gail song bantum

blog on identity, leadership, discipleship

desperation and worship

do you ever feel like your worship is so much more intense when you find yourself in a desperate situation or circumstance in life? or, on the flip side, if you don’t think you’ve ever been that desperate in life (perhaps, you’ve led a pretty comfortable life?) do you ever look at other folks who worship so intensely and wonder why or how they can let themselves go like that?

i often think about this connection between our experienced or felt “need” for god and how it often relates to our expressions in worship, both individually and corporately. i remember growing up as a young child, remembering the congregation at my church (a lower middle- class immigrant church) just wailing away in corporate prayer….i mean, just wailing and beseeching god as if their lives depended upon every word and tear! frightened me at the time but thinking back, these folks were DESPERATE! as well, many of the african-american churches that i have been apart of have rung with similar timbres of such desperation. both of these experiences seem to be under-girded with a kind of worship in the midst of struggles –identity, social, economic, etc..

there is something really raw about this that i find myself constantly grasping after. what does it mean to “depend” on god if we know ourselves to be self-sufficient? would we approach someone differently if we were asking them for food and shelter because we’ve lost our job and have been evicted from our home as opposed to asking the same person to help raise funds for our child’s girl scout troop by buying some cookies? of course.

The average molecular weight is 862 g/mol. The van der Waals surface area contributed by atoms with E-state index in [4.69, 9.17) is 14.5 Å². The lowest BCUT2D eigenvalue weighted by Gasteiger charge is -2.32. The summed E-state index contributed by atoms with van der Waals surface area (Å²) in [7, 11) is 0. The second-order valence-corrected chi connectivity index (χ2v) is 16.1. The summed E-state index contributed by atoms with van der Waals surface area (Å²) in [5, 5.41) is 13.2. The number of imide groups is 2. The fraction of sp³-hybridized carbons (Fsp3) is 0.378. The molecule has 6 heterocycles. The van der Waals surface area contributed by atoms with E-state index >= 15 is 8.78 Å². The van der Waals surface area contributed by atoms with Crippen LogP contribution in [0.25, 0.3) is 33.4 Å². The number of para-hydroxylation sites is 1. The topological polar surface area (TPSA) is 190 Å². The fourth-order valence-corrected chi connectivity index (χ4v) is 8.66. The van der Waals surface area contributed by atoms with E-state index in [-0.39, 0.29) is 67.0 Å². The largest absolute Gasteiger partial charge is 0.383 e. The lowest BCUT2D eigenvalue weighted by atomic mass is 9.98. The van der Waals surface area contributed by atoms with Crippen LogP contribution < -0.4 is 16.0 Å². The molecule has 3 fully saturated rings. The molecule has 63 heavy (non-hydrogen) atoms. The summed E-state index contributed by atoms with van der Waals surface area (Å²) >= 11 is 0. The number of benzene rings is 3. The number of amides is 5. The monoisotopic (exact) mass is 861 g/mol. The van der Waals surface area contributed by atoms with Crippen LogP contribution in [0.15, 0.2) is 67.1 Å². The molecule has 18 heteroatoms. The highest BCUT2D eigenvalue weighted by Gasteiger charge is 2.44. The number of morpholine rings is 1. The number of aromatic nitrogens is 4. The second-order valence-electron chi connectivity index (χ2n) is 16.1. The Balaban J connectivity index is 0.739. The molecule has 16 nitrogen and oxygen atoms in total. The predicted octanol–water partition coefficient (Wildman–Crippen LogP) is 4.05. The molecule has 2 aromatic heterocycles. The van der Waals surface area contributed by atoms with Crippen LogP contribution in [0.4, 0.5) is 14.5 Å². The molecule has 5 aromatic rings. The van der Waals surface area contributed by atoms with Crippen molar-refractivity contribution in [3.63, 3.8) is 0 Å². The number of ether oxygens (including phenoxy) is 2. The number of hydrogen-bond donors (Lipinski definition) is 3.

in this way, how do we approach god? is god someone who merely adds depth or meaning to our lives or do we know god as our sustainance, our very breath, the one in whom we find our identity or personhood? in our corporate worship, is there space to allow for such worship? so many people around us are struggling, suffering, desperate for god and sadly, many struggle quietly and alone. do our churches allow for these moments of desperate encounters with god?

would love to hear your thoughts and/or experiences on this….


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4 thoughts on “desperation and worship

  1. anonymous on said:

    I’m not so sure if I would equate desperation with an intense or experiential worship moment. I personally go to a church where the worship is intense and if your hands aren’t up and you haven’t shed a tear… people wonder if you’re saved. I’ve been to silent and taize prayers/services, and have had the most intense experiences with God just being there and speaking to me in the silent moments. I think the church should be careful about equating our worship with the intensity of emotion or music.

    • anonymous2 on said:

      I think this is a great reminder that worship is not always about who we think we are. Sometimes we think we worship out of our knowledge or strength and the intensity of worship comes from what we think we understood about the word or the music. I think Gail seems to be saying that oftentimes the intensity of our worship comes out of or being confronted with what we do not understand and abandoning a certain sense of control and certainty. Some of us worship out of our lack… it is not so much an offering but a prayer… a plea a need that suggests if it were not for God… Sometimes this happens in written liturgies sometimes in moments similar to the one above.

      anon… I am not sure the point here is to judge the style but rather to ask what is the posture we have regarding the moment of worship, or our very lives for that matter. Desperation can be found in moments of quiet or exuberance. I don’t think she is trying to judge the style but ask us what we think we are doing and what are sure we can’t do… what should become of us through these moments?

  2. Sue Corley on said:

    I agree that there is often a connection between our need for God and the intensity of our worship. As I heard it put, “God will never be all you need until He is all you have.”

  3. Pingback: i need you « gail song bantum's blog

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